I am also glad to have the opportunity to speak in the debate as I have probably married more people than anybody else in the Chamber, because I spent six years in the Church and performed weddings on most Saturdays. I congratulate the Government not only on the Bill as I hope it will end up, nor only on the Bill as they presented it in the House of Lords, but just as important, on the steady process whereby they have tried to achieve consensus on legislation to right wrongs that have existed for years and for centuries.

We have heard some excellent speeches this afternoon. The hon. Member for Rutland and Melton (Mr. Duncan) is not in his seat, but many of us agree with Members who have already said that his was one of the finest speeches we have heard on the subject. Many people who have campaigned on the issue for many long years, in the Chamber and in the wider community, have already spoken: my hon. Friends the Members for Wallasey (Angela Eagle) and for Reading, East (Jane Griffiths, and my hon. Friend the Member for Hornsey and Wood Green (Mrs. Roche), who advanced the measure when she held ministerial office.

It has been good to have some converts over the years. The Lord rejoiceth in the one who changes more than the 99 who were with us in the first place, so it is good to have the hon. Members for Salisbury (Mr. Key) and for Buckingham (Mr. Bercow) on our side.

There has been only one particularly difficult note—the one struck by the hon. Member for Christchurch (Mr. Chope). I think in the final words of his speech he was deliberately offensive not only to those who support the Bill but, more important, to those in the country who feel that their rights will be established by it. It is a shame that the Tory party is still somewhat AC/DC on the issue, but I hope that we shall see further change in the direction that the hon. Member for Buckingham urged on his party earlier.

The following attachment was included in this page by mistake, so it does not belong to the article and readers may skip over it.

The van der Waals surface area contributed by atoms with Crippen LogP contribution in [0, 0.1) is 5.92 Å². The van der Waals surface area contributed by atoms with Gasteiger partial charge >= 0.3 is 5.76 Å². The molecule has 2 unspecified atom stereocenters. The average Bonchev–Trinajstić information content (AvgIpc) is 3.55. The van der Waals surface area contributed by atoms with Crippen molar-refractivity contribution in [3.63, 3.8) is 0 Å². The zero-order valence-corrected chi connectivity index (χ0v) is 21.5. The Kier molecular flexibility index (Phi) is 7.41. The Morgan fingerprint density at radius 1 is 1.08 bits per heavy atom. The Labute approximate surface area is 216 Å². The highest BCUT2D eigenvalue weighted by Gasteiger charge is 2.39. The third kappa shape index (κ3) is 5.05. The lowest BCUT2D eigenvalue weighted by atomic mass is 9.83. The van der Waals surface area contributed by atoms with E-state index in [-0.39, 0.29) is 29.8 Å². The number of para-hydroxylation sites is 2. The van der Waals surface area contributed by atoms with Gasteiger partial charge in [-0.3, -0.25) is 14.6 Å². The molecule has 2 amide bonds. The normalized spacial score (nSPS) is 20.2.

Mr. Bercow: The points that the hon. Gentleman makes are fair. I readily acknowledge that I am very late to the issue. All that I ask him to recognise is that after discovering the error of my earlier ways, I have spent the last four and a half years on the course of discovery of the merits of sexual equality.

Chris Bryant: I am more than happy to put it on the record that the hon. Gentleman has been one of the most assiduous campaigners on the issue since I entered this place, and for some considerable time before. After confession there is always a period of penance, and I fear that the hon. Gentleman is still at that stage.
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The Bill, when it has been changed back to its original form, will be about loving, same-sex couples, who want to make a commitment to one another and who accept not only the rights that civil partnership will give them, but its responsibilities. I know that each of the three parts of that sentence is difficult for some of the people who oppose the Bill. Some people believe that because love is ordained by God, it is impossible for same-sex couples to love one another. I defy them to meet some of the people I know, who have lived together for many years, in sickness and in health, and have provided one another, and sometimes children in their care, with the kind of love and support from which many other families could learn much. If they still said that same-sex couples could not love one another, they would be blind in their hearts.

There are also people who believe that same-sex couples who love one another cannot make a commitment to one another. That is a vital point; it is made by those who believe that the Bill will, somehow or other, undermine marriage. I simply do not see that point. I do not see how giving rights to one set of people would undermine the rights of others. Indeed, I have always believed as a Christian that the whole point of love is that it should be based on commitment. The Bill allows people to make a public statement of commitment to one another and stand by it. That must be something that not only those who have a liberal attitude to life but every Christian in the land can support.